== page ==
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Rebecca Clayton

Lance, you and I both should stop reading troll bait on the Internet, especially stupid blogs like that one.

Really. We need to stop giving page views to trash, which is what I just did. In the immortal words of Bugs Bunny, "What a moroon!"

Lance Mannion

You're right, Rebecca, and I usually try. But somehow I found myself reading this one and when the word "meretricious" popped into my I head I couldn't resist. How often do I get to use it?

Also, considering Mrs M's situation, Wolfe's smug "if you only tried..." theme made me pop my cork.


I'm not sure what social safety nets were provided for the Ingalls family besides the Homestead Act, Lance. Can you help me out here?J

Lance Mannion

JD, I think I was a little sloppy there. I didn't meant a government provided safety net. I meant, well, government.

The Little Libertarian on the Prairie.

In one of the towns where they settled for a while, Pa Ingalls was the treasurer for the local school district.


Harumph. Aside from being generally silly, I think the writer was trying to make a point about gumption and pluck and whatnot but failed.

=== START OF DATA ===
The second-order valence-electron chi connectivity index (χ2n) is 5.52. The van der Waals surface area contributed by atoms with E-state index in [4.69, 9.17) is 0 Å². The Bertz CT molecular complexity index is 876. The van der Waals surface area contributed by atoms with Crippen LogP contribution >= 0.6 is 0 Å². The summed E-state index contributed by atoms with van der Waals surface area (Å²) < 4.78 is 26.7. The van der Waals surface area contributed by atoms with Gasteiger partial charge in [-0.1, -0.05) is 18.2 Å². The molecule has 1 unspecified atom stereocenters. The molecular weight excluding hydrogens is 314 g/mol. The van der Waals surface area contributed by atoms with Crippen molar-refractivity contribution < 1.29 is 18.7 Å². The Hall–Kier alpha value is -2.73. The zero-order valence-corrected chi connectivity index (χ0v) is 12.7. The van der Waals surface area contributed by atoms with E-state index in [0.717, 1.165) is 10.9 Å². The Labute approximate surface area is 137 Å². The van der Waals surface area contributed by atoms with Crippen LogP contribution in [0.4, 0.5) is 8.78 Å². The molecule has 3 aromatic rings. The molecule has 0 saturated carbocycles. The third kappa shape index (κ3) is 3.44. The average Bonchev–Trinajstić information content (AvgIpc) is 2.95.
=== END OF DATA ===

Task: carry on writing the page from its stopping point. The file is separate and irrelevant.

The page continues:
I just spent seven years being a stay-home dad. The last real paying job I had before that was ten years ago working as an editor in Washington for a national publication. My resume has gone a bit stale and who the eff wants to sit and stare at a screen all day anyway. I've been reading the tea leaves of this economy for the past eight years, all the blogs, Madrak, Huffpo, Eschaton, this one, many others, blogged as Have Skunk for a while, but all the negativity just sapped my strength. I decided that blogging wasn't worth my health. Watched Henry Paulson freak out that day the markets crashed in '08. Raised two kids to school age. Was full of anxiety over how I'd make a living after the kids went to school, which the youngest did this past fall.